by Alessia Cerantola

The success of the 2012 round of journalism events in Italy sparks hope within many communities of Italian journalists. Faced with mounting unemployment and an old-fashioned media market, many journalists consider these meetings to be a wave of energy and an important resource for improving their skillsets.

Despite Italy’s questionable record of freedom of expression and a loss of credibility of some traditional media outlets, conferences and journalism festivals are flourishing. By gathering journalists and other professionals from different fields and countries, the festivals become a platform for debates involving journalists from Italy and abroad and readers from any parts of the country.

The panorama of media-related events in Italy presents unique chances for participants to listen, to be a part of the conversation about the future of journalism and, of course, to network.

Some of the festivals are organised by media companies for their readers, such as the festival of Il Fatto Quotidiano in Lucca. Here, through programmed panels, attendees can relive their reading experience via live sessions with flesh-and-blood newsmakers and journalists. Events are also organised on specific themes, such as the Youth Media Days held in Naples this year.

The figures reveal the success of these events. The Internazionale meeting in Ferrara, organized by the magazine, welcomed 170 guests from 38 countries, and the number of attendees has risen from 17,000 people in 2007 to 66,000 in 2012. The three-day Festival of TV in the city of Dogliani and new media recorded about 20, 000 visitors in its first edition this year.

To what extent this growing success might be related to the particular social and political situation in Italy is difficult to determine. But it’s worth reflecting on the reasons that bring people disaffected by national journalism to populate these social meetings and actively participate.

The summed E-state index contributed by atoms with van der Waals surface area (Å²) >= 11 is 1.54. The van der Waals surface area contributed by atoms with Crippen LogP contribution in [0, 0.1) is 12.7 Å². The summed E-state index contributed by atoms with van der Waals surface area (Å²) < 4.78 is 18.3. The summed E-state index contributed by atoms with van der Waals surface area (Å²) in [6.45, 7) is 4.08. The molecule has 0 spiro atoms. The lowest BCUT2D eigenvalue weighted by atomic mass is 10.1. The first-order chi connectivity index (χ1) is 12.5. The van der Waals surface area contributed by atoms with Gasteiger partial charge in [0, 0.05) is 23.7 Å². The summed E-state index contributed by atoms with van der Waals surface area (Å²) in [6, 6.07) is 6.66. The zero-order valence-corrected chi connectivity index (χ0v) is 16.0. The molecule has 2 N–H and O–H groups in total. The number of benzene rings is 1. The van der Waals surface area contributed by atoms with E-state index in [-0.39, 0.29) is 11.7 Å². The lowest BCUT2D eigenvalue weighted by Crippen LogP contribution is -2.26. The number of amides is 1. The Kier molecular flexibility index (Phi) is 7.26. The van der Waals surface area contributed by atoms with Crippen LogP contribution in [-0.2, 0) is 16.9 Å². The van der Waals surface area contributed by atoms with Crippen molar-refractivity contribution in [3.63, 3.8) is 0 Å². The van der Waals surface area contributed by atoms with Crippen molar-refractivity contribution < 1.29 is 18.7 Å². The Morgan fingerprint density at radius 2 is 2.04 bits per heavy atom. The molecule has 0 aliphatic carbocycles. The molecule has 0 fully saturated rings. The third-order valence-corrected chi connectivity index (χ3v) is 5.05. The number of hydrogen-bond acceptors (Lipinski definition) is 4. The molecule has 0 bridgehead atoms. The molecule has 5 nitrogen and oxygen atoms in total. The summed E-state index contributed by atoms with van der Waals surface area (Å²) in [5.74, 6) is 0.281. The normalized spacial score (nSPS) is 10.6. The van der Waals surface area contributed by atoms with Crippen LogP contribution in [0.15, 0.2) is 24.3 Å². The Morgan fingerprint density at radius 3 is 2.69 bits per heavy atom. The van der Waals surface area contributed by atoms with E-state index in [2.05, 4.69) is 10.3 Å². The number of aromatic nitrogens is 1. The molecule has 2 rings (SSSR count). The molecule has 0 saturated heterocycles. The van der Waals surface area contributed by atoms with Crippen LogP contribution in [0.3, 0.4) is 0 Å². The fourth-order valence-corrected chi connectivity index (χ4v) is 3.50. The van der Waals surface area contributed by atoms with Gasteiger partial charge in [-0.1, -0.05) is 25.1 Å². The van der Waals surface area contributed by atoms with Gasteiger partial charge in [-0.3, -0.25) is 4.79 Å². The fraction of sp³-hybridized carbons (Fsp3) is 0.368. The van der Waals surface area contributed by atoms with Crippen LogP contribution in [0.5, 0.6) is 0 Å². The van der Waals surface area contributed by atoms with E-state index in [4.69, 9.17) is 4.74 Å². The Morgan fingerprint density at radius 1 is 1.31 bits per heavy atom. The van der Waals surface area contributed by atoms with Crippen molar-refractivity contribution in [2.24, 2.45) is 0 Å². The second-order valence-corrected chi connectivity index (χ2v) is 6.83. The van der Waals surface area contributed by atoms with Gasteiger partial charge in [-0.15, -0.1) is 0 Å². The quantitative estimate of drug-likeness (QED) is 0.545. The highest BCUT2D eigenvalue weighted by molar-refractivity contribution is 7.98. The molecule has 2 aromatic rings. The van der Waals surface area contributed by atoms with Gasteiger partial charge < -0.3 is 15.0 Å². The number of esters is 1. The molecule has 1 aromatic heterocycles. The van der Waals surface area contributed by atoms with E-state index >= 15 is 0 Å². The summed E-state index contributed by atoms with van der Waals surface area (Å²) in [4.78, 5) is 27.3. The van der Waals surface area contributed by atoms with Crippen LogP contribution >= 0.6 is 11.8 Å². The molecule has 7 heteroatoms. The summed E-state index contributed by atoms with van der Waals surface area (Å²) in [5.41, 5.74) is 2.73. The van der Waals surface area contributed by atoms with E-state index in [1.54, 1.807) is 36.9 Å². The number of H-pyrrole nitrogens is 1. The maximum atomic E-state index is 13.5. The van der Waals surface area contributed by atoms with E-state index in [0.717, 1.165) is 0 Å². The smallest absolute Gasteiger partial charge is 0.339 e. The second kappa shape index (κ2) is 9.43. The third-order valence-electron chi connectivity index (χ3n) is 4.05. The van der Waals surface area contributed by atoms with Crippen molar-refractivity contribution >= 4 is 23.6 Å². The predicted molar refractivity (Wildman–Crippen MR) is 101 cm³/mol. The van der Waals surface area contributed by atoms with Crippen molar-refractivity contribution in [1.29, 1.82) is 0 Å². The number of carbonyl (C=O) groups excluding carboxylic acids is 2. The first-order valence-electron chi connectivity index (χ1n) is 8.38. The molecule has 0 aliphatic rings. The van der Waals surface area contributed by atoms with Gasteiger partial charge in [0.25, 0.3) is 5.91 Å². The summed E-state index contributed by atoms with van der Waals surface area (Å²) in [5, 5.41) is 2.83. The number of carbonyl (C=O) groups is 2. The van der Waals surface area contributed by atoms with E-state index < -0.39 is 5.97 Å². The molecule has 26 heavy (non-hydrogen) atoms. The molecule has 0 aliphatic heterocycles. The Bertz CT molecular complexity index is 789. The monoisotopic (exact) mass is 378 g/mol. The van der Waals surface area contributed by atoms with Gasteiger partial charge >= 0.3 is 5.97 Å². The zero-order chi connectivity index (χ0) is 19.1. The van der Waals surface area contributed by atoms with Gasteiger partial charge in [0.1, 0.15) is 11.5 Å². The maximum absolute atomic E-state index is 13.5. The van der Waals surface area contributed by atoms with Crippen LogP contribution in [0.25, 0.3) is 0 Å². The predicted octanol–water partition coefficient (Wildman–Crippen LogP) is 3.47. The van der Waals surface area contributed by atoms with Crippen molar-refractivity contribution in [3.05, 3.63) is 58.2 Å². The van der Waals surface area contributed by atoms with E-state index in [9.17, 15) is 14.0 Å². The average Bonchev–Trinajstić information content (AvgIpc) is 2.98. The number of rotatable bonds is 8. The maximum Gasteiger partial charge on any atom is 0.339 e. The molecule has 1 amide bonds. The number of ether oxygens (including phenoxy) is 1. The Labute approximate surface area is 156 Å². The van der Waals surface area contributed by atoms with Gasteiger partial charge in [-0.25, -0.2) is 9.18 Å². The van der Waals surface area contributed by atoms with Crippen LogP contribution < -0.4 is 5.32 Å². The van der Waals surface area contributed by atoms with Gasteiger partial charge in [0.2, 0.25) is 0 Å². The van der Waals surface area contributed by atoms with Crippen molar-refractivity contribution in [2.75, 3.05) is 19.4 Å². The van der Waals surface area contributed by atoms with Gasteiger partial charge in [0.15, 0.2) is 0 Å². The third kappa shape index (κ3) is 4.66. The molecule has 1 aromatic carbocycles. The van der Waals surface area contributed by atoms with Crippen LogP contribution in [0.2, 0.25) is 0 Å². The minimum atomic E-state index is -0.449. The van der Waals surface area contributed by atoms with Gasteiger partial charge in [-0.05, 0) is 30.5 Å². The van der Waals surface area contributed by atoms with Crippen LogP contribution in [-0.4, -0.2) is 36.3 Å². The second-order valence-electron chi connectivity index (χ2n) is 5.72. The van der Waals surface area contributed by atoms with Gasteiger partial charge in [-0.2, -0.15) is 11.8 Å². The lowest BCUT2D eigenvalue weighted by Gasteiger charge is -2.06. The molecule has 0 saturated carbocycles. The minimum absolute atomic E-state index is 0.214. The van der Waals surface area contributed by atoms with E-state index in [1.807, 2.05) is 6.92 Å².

Five benefits of journalism events in Italy:

No barriers among journalists

In the hierarchical Italian media society, these happenings represent a rare chance to temporally upset the order.

“It’s the meeting of a community where the borders with top journalists tumble down,” says Arianna Ciccone, co-founder of the International Journalism Festival of Perugia.

“What happens in the secret rooms of mainstream media outlets is not a daily topic. For the common person this is a chance to share ideas with a different audience and to feel involved.”

A redemption for top journalists

Pairing national and international top journalists with other colleagues or readers is also a good opportunity for restoring the relationship between journalists and the readership.

“The image of the journalist is often vilified, because it is as if doing this job people lose their contact with reality,” says Federica Mariani, the organiser of the Festival of TV. She also works with Dogliani, a conference that reproduces a TV schedule made by correspondents dealing with different topics, from news to entertainment, crossing over with new media. During the event, Italy’s showmen, anchormen and other new media talents also appear. She is very positive about the effect of this meeting.

“When journalists see people who travel the distance to come and meet them, then they realise how important their role is.

Mind opening

A journalism event can helps broaden minds and contribute to a new kind of tourism flux.

“This festival taps into a new kind of cultural tourism,’ says Giovanni De Mauro, editor-in-chief of Internazionale weekly magazine.

“The direct access to the main authors publishing for the magazine encourages people to come. This has an important role in ‘sprovincializzazione’ (literally going out of the province, opening someone’s mind), and make the magazine closer to its readers and helps circulate people and ideas.”

Location: beautiful small cities

The locations of the conference are often prestigious places, ancient villas, palaces or theatres in small and historical cities, offering attendees an articulated experience. Among others, venues have included Ferrara in northern Italy, Dogliani in the northwest, Perugia in the centre or Naples in the south. All these cities are known for their cultural entertainment, beautiful landscapes and strong gastronomic traditions. Between sessions the other attendees can move to halls, cross the city and chat on the streets and cafeterias.

It was especially relevant to Ferrara, in the region badly shaken by the quake this year, to remain the hosting city of the event.

“Opening to culture and to the world as a way to start rebuilding is the first confirmation that it’s possible to find out opportunities for changes and growth,” said Massimo Mazzetti, a politician of Ferrara, introducing the media happening

Free access and volunteer jobs

Last, attending these events is free. Except for the hotel and travel expenses, these events offer hours of worthwhile training and workshops to journalists and others who are simply interested. In some cases panels are composed of professionals who give up their time for free, and for the same benefits.

This article appeared on European Journalism Centre website on December 18, 2012.